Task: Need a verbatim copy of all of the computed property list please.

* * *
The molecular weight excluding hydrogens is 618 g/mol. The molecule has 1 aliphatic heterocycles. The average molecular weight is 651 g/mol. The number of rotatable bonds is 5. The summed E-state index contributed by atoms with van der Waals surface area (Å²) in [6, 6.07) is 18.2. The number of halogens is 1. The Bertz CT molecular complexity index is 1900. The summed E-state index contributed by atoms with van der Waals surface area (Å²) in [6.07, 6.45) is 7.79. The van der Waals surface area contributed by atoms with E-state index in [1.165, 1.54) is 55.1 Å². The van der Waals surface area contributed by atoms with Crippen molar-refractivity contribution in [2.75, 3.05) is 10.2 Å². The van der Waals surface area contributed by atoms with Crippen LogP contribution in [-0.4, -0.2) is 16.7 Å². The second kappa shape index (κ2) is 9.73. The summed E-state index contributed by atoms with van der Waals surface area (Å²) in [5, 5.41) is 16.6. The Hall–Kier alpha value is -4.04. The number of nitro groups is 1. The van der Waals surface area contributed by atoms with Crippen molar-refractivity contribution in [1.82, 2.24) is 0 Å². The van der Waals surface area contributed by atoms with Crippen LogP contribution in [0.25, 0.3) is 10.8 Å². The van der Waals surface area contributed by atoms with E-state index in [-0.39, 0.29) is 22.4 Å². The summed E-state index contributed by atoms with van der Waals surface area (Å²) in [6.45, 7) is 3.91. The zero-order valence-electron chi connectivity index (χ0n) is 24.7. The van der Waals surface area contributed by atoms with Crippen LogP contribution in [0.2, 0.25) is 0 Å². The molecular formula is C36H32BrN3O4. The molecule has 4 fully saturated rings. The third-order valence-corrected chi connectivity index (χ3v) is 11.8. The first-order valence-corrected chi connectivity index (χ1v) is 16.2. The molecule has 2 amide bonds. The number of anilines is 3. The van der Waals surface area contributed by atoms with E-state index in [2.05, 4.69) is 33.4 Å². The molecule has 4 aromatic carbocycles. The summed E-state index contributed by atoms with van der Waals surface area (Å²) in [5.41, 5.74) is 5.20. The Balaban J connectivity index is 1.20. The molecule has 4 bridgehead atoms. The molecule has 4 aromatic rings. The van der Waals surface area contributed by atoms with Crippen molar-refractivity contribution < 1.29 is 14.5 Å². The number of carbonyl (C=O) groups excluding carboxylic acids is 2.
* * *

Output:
The molecular weight excluding hydrogens is 618 g/mol. The molecule has 1 aliphatic heterocycles. The average molecular weight is 651 g/mol. The number of rotatable bonds is 5. The summed E-state index contributed by atoms with van der Waals surface area (Å²) in [6, 6.07) is 18.2. The number of halogens is 1. The Bertz CT molecular complexity index is 1900. The summed E-state index contributed by atoms with van der Waals surface area (Å²) in [6.07, 6.45) is 7.79. The van der Waals surface area contributed by atoms with E-state index in [1.165, 1.54) is 55.1 Å². The van der Waals surface area contributed by atoms with Crippen molar-refractivity contribution in [2.75, 3.05) is 10.2 Å². The van der Waals surface area contributed by atoms with Crippen LogP contribution in [-0.4, -0.2) is 16.7 Å². The second kappa shape index (κ2) is 9.73. The summed E-state index contributed by atoms with van der Waals surface area (Å²) in [5, 5.41) is 16.6. The Hall–Kier alpha value is -4.04. The number of nitro groups is 1. The van der Waals surface area contributed by atoms with Crippen molar-refractivity contribution in [1.82, 2.24) is 0 Å². The van der Waals surface area contributed by atoms with Crippen LogP contribution in [0.25, 0.3) is 10.8 Å². The van der Waals surface area contributed by atoms with E-state index in [-0.39, 0.29) is 22.4 Å². The summed E-state index contributed by atoms with van der Waals surface area (Å²) in [6.45, 7) is 3.91. The zero-order valence-electron chi connectivity index (χ0n) is 24.7. The van der Waals surface area contributed by atoms with Crippen LogP contribution in [0.2, 0.25) is 0 Å². The molecular formula is C36H32BrN3O4. The molecule has 4 fully saturated rings. The third-order valence-corrected chi connectivity index (χ3v) is 11.8. The first-order valence-corrected chi connectivity index (χ1v) is 16.2. The molecule has 2 amide bonds. The number of anilines is 3. The van der Waals surface area contributed by atoms with E-state index in [2.05, 4.69) is 33.4 Å². The molecule has 4 aromatic carbocycles. The summed E-state index contributed by atoms with van der Waals surface area (Å²) in [5.41, 5.74) is 5.20. The Balaban J connectivity index is 1.20. The molecule has 4 bridgehead atoms. The molecule has 4 aromatic rings. The van der Waals surface area contributed by atoms with Crippen molar-refractivity contribution < 1.29 is 14.5 Å². The number of carbonyl (C=O) groups excluding carboxylic acids is 2.